ICBA’s Cam Fine: “We agree with Sen Warren on this issue. The SEC has been more of a lap dog than Doberman when it comes to Wall Street regulation and enforcement. I mean how many times do the Wall Street mega banks have to plead criminally guilty to law breaking before the SEC does anything real or hold even a single individual accountable?? Does a Wall Street Exec have to be standing over a body before the SEC will take action?”

ONE MORE VIEW - From a senior Wall Street Dem: "On the one hand, not remarkable at all. Senators, members of Congress, and their staffs love to write these long detailed polemics accusing nominees of not living up to their expectations and commitments they made at the time of their nominations. Of course, Warren’s letters receive disproportionate coverage (even relative to a note by HFSC Chair Hensarling) because they largely echo (reinforce?) views held by the (liberal) media.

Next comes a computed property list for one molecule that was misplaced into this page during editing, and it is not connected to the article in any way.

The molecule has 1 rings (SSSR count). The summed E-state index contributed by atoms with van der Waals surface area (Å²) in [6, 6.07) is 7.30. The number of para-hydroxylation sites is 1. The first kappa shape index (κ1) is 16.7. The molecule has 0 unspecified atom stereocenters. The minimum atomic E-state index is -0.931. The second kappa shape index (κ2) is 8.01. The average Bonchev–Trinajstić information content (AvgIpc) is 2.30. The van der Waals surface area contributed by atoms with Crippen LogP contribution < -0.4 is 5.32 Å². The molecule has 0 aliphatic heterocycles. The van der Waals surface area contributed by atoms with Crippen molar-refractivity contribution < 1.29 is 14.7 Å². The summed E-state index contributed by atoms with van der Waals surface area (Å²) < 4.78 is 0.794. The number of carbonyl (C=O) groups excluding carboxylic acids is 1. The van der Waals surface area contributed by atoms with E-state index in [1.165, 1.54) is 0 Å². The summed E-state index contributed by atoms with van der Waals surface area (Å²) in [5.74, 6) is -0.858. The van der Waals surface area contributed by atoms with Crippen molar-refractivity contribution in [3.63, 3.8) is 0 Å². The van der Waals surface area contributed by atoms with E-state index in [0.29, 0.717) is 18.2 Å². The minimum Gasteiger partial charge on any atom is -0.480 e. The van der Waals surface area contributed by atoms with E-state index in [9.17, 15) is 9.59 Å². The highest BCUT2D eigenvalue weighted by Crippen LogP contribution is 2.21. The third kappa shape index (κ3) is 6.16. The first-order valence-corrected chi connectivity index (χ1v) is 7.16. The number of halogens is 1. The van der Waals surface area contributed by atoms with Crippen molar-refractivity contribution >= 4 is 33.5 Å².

“And while it’s pretty outrageous to basically call the President’s appointee to run the SEC an unprincipled liar, it’s not exactly the first time between her highly personalized attacks on Michael Froman, Tim Geithner (he’s on the side of the banks), Antonio Weiss (remember Paris?), and even Janet Yellen.”


Elizabeth’s a house flipper. Done did it a least five times. Maybe The Pin show bestow an honorary membership.

townhall.com/tipsheet/mattvespa/ … r-n2004731


Elizabeth Warren questions a banker. Ouch!
Why can’t our Dáil banking committee do this?


That’s great. Well worth watching.


Because she doesn’t play golf with him & he doesn’t organise soft loans for her ?